1. Completely out of sync with the band. Just as an important part comes in, everyone prepares to do their part, but you end up either starting just a split second too soon or too late: that alone would abruptly halt the others. What could be worse is the fact that you may actually cause confusion and everyone would have to skip a part or two just to catch up or slow down to allow you to catch up. It will all end in a disaster.
  2. Taking too long with segments. When your timing is off, you may start recording a 60-second piece, but since your timing isn’t exactly clockwork, you’d end up with a 62 or even 63-second part. See how quickly you’d lose time? To make things more complicated, you may have played the entire song out of sync, wasting all the time and energy you put in earlier remaking the piece. After a few takes, you’d either call it a day or the band would show you the door.
  3. An audible mismatch. I’ve heard tracks where guitarists have gone on to enter into the solo a little too soon or exit out of a sequence a little too late. Either way, if you’re playing the guitar live, there is no way to trim the length or alter the speed of the recorded loop without transposing the notes, making the music sound absurd to the listener.

To fix all of that, I have a straightforward solution. Call it a universal fix, if you may, but it gets the job done for everyone.


Practice With Metronomes

Do you have your guitar with you? Do you happen to have a smartphone on you as well? Well, stop whatever you’re doing and download a free metronome. Once done, simply set it to 80 BPM, plug in the earphones, and let it start.

The objective is simple: whatever you intend to play, match the tempo with the metronome. If you’re an absolute beginner or don’t know what to play, start by strumming a chord. You can also pick notes if you’re trying to synchronize your solos.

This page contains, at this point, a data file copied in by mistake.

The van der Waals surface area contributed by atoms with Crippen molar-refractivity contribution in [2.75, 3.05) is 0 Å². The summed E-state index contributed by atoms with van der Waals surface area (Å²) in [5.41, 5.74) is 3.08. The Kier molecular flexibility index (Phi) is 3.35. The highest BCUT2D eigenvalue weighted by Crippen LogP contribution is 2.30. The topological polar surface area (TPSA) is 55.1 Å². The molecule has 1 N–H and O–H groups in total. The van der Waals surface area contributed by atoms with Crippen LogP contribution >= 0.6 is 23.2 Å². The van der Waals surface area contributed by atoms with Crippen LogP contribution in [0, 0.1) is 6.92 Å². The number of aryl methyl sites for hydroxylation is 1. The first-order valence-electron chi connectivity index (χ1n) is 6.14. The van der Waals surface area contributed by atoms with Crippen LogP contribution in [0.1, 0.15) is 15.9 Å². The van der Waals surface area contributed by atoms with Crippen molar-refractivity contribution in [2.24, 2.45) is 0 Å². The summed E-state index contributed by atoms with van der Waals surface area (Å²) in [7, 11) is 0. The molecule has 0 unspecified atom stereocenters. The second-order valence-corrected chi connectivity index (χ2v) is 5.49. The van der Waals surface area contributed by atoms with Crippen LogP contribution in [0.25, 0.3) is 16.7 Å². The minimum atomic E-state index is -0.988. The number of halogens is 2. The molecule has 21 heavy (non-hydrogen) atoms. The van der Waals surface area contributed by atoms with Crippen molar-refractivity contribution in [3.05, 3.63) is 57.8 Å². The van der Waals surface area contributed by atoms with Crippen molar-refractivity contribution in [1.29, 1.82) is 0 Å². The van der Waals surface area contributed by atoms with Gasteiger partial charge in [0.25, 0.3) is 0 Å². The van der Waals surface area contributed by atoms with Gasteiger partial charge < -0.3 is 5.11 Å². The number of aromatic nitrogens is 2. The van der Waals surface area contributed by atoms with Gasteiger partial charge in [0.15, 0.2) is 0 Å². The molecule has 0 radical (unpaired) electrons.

This step should be easy. Move on to the next chord without changing the BPM. Now, play the same thing you played before, but faster. If you were playing one stroke per beat, play two; this is also called the eighth note in music theory. Once you are comfortable, go ahead and do three, then four. In most cases, playing four notes or strumming the chord four times every beat would be quite challenging. However, if you genuinely wish to master your rhythms and solos, you must practice.

From here on out, you can change the BPM: raise it or lower it, whichever you prefer. You can try and match the BPM of the metronome with the songs you may be trying to practice. If you aren’t too sure which BPM sounds better, you can always search for it online. Google can undoubtedly assist you there.

Wrapping it up

Make it a habit that whenever you play, you do so with a metronome. You can also buy professional metronomes and further bring up your accuracy: they’re affordable and quite handy to have as a guitarist.

Until next time...

...peace out!


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  • Daisy

    Thanks, I will try a physical one. I usually don’t leave the Snark on due to it potentially affecting the laminate on the headstock. I wasn’t sure if that was true. Since it has the metronome already built in, I thought perhaps it would be a convenient option.

  • Daisy

    I believe my Snark tuner I has a built in metronome (but don’t know the BPM). Is this a reliable device? I ask because I was told not to leave it on my guitar, only to use while tuning. Is also the multiinstrument variety and has a tendency to fluctuate the notes one the final string by string check.

  • Marque

    From your experience, a physical metronome is better? Please elaborate.